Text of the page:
Sea-green shoulders gone to bronze, sliver flanks tinted rose – October on the Chignik
Found the hint of a honda trail overgrown with willow, alder. Hacked it open with anvil loppers and a handsaw, rode in as far as possible, parked, hiked to the crest of a hill blanketed in moss-like crowberry and ankle-high low-bush blueberry, tiny leaves candy-apple crimson, took in the view. Bear trail worn deep into the berry flat. Centuries? Millennia? Willow and alder thick, had to stoop, then crawl. Small creek, nearly hidden, then the bear trail again. Bear scat packed with berries, disc-like salmon vertebrae. Paw prints. Large, medium, small cubs. Otter scat. Fox scat. The river. Gulls crying, eagles gliding, kingfishers rattling, so many salmon ascending the shallow riffles, their splashing like a cataract. Retraced steps. Hacked out the trail thinking of fly rods, camera gear, companions. Fresh bear pile at the trailhead – must’ve heard or smelled this human and turned back. Morning’s work.
Next morning. Frost, fly rods, icy fingers. We pause on the hill crest, listen for bears, watch the brush below for movement. Breathe deeply. Sift the damp air in cold noses for bear scent, tap cans of pepper spray secured in wading belt holsters. Mist curling, rising, sun peeking over mountains. Gulls, kingfishers, magpies, chickadees, downy woodpecker. Thin, wispy murmurings… kinglets? Interludes of silence. Near silence. Always the gentle language of the river, primal score to everything here, song. New bear scat, prints punctuated by five sharp claw marks piercing ice-laced mud by the creek.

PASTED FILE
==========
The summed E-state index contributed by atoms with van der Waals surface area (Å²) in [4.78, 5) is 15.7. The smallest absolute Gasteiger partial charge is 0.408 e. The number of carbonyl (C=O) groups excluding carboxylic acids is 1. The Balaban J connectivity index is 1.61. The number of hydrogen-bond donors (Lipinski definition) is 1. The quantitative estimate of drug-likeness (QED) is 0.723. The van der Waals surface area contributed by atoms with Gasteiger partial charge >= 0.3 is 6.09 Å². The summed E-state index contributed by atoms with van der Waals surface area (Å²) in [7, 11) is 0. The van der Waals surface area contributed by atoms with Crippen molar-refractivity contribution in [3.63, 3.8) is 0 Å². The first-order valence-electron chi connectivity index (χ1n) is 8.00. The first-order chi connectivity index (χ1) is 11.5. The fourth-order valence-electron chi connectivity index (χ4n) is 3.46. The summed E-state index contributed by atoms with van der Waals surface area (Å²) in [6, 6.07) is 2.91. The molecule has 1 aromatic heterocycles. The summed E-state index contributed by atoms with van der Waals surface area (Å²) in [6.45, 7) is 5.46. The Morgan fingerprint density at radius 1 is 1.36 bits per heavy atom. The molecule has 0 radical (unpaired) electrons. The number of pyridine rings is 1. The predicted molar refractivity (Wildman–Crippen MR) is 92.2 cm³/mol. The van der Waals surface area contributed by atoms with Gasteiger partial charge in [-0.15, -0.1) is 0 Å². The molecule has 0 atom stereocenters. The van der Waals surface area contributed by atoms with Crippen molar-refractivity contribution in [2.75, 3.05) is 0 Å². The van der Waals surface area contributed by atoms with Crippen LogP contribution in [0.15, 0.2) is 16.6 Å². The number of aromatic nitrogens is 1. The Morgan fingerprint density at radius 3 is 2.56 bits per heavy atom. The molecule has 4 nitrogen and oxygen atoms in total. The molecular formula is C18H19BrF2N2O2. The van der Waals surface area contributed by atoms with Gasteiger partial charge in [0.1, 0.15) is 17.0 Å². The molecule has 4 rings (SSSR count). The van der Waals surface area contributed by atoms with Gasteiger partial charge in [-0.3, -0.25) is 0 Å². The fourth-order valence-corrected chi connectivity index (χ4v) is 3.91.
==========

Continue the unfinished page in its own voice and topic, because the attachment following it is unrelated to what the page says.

Creek mouth, muddy cove. More bear tracks a foot under water. Wade in, cross the channel behind Dolly Island, shoals of startled salmon wake the water into soft, liquid surface folds ahead of us, gulls cry and lift from a rocky bar.
We follow a bear trail among a maze of bear trails across the island, through fireweed gone to cotton, yellow grasses, russet burdock husks, gray-brown cow parsnip seed crowns sunlit, wet with dew, glistening spider silk. Steamy breaths precede us as we stride toward our place along the stony shoreline. Yellowing cottonwood leaves. We have come here before, always by scow, noisy engine. Different hiking in. Quiet. Intimate. Assemble rods, thread line through guides, choose flies. Looking intently at the water, at first only reflections appear. We relax our vision to see past the surface, into the water, finding bottom. Stones. Then salmon. Lots. Males flanked in crimson, pink, maroon; females tarnished silver, blue metal, coppery backs.
The salmon are plentiful, but catching is not a given. Lifeless, finger-sized fish scattered here and there across algae-slick orange-brown bottom rubble – char, salmon parr, sculpins, sticklebacks. Some bitten through. Most whole. Salmon no longer feeding sometimes snap at small fish in their path, each day in the river teeth growing longer, sharper. Annoyance? Testosterone aggression? Memory of joy cutting through schools of anchovies, sand lances, herring? Or is it something more practical yet more mysterious… an instinct to eliminate whatever might later prey upon the salmon’s progeny, an itch in their jaws only scratched by the snap of a small fish’s spine, a tiny skull crushed?
Flies are chosen with these thoughts in mind. We lack the decades – or centuries – of accumulated experience some possess. Our choices are guesses. Bright flies. Flies that pulse enticingly in current. Pink, chartreuse, strawberry, plum, marine blues and greens, streamers that sparkle and dart like panicked fish, flies that breathe with rhythm and the illusion of life even when held steady against the current. Double check knots. Flatten barbs. Step into the river as quietly as deer.
From the silver of summertime to the colors of autumn… they’re gorgeous fish. It may be true that pound for pound, no species of salmon fights harder than Chinook. Hard to say. The kype-jawed buck Coho in this photo made five spectacular, cartwheeling leaps and two long, blistering runs.